“Touchez-pas mes tomates!” – Josephine Baker

 

I have never yet assisted at an anthropophagous feast. Indeed, despite the occasional voice from the BBC radio archive, many academics now question whether cannibal banquets ever occurred at all. They could be a figment of a warped cultural imagination. (See also: violent Vikings, the various cakes of King Alfred and Marie Antoinette, or even the very existence of the poor old Dolly Sisters). The tomato is such a well-known homely fruit and food-chain-rivet today. It’s hard to imagine it in Pre-Conquest Mexico, served up with marigolds and tuberose on a garnished epergne of human sacrificial flesh.

‘Tomatl’ the old Mexica called the luscious-acid berry. Spookily it’s a member of the nightshade family. We in Britain first wrote the word as ‘tamatah’ or ‘tomata’ – the way many of us still pronounce it.

How the tomatl finished up here is uncertain. It grew wild all over the South American continent and came to London via Italy and Spain, courtesy of Columbus – maybe! – and the Conquistadors. In those days carrots were purple, beetroots were yellow and tomatoes were gold. And the English didn’t take to the novelties at all. The taste was too sharp and sour for a nation already sky-high on sugar. The colour was at first thought amusing for table decoration; but tomatoes, it seems, mostly ended up in animal feed. What people objected to most, was the horrible smell.

Which is odd. Because today the fragrance of ripe warm tomatoes is as much of a delicacy as the fruit itself. I used to know a greenhouse in a walled secret garden. At this time of year, the hothouse would surrounded with huge fleshy bitter-scented scarlet dahlias and a tangle of tarragon, run wild. Push open the swollen glass door and you were embraced by the narcotic perfume of vine peaches, and of ripening tomatoes in their feathery foliage.

I’m growing tomatoes right now, in tubs, and feeding them with Tomorite. Very healthy this year, they are: bug-free and appreciative of last week’s 48 hour deluge. The leaves smell good when pinched: spicy and green and slightly dusty, musty, feral. I guess the scent is not that far removed from that of geraniums. Spiky, aromatic, uplifting. Our wonderful Mona di Orio always remembered from infancy the smell of her grandmother’s geraniums: one of her own key perfume references. Baking summer days – and then watering the flower pots in the cool of the evening: the sharp tang of wet earth and leaves.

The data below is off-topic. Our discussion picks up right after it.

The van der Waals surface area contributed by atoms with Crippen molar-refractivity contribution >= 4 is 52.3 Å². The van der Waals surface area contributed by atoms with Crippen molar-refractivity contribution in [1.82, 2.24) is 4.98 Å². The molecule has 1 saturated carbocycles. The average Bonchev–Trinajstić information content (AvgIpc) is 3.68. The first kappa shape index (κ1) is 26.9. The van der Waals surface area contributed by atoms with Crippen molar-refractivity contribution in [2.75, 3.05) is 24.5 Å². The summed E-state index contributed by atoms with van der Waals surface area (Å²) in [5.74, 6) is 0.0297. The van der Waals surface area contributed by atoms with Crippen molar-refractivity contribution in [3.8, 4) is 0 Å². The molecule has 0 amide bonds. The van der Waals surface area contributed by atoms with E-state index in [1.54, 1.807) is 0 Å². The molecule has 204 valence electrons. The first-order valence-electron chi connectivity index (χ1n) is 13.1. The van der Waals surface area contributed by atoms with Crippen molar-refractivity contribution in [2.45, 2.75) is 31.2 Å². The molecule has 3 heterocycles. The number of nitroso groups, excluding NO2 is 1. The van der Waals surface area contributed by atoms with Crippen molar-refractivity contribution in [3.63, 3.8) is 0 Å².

We have had one or two tomato scents in the shop over the years; and the occasional tomato candle. They have all been ingenious and rather lovely; though not especially successful sellers. Maybe because – although lusciously redolent – the tomato is too much associated in people’s minds with eating. But then, you exclaim, what nonsense is this? Folk go mad for gourmand perfumes suggestive of cream, chocolate, peaches, apricots, praline, liqueurs. Yes, certainly. But then these are luxurious, voluptuous, often rather unhealthy foods: ergo, erotic. The tomato represents ‘health for all’ and for some perverse reason that is not generally seen as sexy. Or, not as yet. Consider, too, canned tomato soup: it comes very high on comfort lists for the poorly and the exhausted. That too doesn’t sit well with an exuberant sensuality.

When tomatoes were eventually bred as red in hue they still failed to find favour. Great ladies of the Victorian and Edwardian era – most famously Duchess Violet of Rutland – thought them common. The Duchess banned them from Belvoir Castle. I remember it being said that Prime Minister John Major loathed tomatoes, and they were in his day never proffered with the Full English at No.10. My father was wary of them and preferred them skinned. He believed that every tomato skin ingested would one day have to be accounted for: evidently another inherited Victorian food fad.

My grandmother taught me the most amusing way to peel tommies: inexhaustible fun at age five or six. You stuck a skewer into the core, and held the fruit in the gas flame of the stove, rotating it slowly. Sooner or later there came a satisfying ‘POP!’ – and a spitting burst of juice – and a wonderful scent of scorching warm tomato flesh. The skin slid off as easily as on a baking Bank Holiday beach weekend at Bognor!